So we’re really encouraged by the prospects. But again, that’s more intermediate run, kind of a gain, although there will be some short run with nurse externs and rotations and so forth that we can utilize, hopefully effectively, to support current day needs. But the initial enrollment in a number of these new schools would suggest that there’s still a reasonable supply of students who want to go into nursing schools.

Maybe circle back to — I guess — I think you’ll have an answer to your second question.

Bill Rutherford

No, no, I don’t have an answer, Sarah. We’ll have to get back with you. I think our overall labor mark is a combination of the temporary labor and some of the base wage inflation. I can’t split it for you exactly. We’ll get back with you on that. But it’s a combination of both.

Sarah James

Just to clarify on the nursing school. I was trying to understand like the structural shift that’s going on, if your graduating nurses are selecting one field like surgical versus home health versus like if you’re seeing just like a structural shift in where graduating nurses are going.

Sam Hazen

No, no, we’re not.


Your next question comes from the line of Matt Borsch with BMO Capital Markets.

Matt Borsch

Question is off topic for the quarter, but there’s — I have been following this closely, but there’s been obviously an ongoing dialogue around compliance with the price transparency regulations. And I know there’s a lot of complexity to the implementation. But can you just address where, from your standpoint, you are with that? And what — when you would expect to get, if not already, to full compliance on that?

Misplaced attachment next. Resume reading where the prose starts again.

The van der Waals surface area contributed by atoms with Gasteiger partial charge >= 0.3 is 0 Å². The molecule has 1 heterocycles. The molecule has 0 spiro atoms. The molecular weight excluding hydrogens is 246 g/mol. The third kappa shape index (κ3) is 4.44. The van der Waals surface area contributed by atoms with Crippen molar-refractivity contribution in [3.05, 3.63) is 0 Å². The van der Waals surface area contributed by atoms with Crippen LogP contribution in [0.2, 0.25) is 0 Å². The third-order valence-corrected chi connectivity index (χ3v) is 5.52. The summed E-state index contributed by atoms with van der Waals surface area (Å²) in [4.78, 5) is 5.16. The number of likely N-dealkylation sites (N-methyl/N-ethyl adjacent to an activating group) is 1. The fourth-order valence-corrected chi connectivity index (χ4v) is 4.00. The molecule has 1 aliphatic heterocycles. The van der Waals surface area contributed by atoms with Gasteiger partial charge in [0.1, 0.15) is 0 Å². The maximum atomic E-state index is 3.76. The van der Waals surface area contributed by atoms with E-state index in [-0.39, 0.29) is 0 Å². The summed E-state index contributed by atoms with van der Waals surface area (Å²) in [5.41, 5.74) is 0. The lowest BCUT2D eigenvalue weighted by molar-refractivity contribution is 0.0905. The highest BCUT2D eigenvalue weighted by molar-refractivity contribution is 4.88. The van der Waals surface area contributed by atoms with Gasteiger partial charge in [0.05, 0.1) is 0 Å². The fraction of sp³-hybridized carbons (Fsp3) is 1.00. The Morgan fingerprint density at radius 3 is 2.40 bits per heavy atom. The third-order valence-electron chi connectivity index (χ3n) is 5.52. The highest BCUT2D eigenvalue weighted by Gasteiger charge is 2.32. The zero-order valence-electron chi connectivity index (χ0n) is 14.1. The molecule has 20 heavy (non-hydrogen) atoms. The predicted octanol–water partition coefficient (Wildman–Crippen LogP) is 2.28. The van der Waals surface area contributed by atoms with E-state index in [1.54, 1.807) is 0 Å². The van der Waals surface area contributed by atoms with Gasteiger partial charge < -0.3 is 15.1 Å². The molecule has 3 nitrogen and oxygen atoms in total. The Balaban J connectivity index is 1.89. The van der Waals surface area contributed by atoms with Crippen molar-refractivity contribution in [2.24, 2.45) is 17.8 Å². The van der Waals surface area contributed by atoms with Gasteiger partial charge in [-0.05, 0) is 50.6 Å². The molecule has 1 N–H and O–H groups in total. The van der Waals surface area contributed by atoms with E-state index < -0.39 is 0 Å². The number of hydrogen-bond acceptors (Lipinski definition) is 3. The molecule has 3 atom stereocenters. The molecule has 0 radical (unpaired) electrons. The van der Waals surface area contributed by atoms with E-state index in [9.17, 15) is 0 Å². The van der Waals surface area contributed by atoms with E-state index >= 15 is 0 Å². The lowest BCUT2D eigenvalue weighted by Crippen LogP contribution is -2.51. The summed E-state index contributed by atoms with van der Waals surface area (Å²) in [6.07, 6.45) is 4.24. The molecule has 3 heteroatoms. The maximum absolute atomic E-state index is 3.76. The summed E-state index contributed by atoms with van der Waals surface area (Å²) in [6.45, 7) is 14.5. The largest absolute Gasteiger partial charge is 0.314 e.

Sam Hazen

Well, I was going to say, we believe we are compliant with the CMS rules, which are tremendously complex and in many ways difficult to implement because of the variations that exist from one commercial contract to another and from one market to another. So we have, through our — an internal process, established a program that we believe and CMS has validated in certain circumstances, is compliant. And we continue to try to refine those presentations in ways that, again, satisfied CMS’ evolving interpretation as well as our ability to adjust some of our postings to meet the evolving requirements.

Frank Morgan

Thank you very much. I’ll turn it back over to Emma.


Your last question today comes from the line of Ben Hendrix with RBC Capital Markets.


Just to get to that 1/3 of the guide down that’s related to the lower acuity on COVID volume, is there any way to give us an idea of the margin differential between the lower acuity patients you’ve seen through Omicron versus COVID patients historically and then versus a non-COVID inpatient admission?

Bill Rutherford

No. I think we’d have to follow up off-line on that. I don’t have any specifics in front of me of the specific margins. But I do know when we have the acuity drop like we did, the revenue does flow through pretty much down to margin. But I don’t have exact percentages that I could share with you between these various variants that we’ve seen.

Frank Morgan

Okay. Emma, I think that’s about it now.


That concludes today’s question-and-answer session.

Frank Morgan

All right. Thank you, everyone.


This concludes today’s conference call. Thank you for attending. You may now disconnect.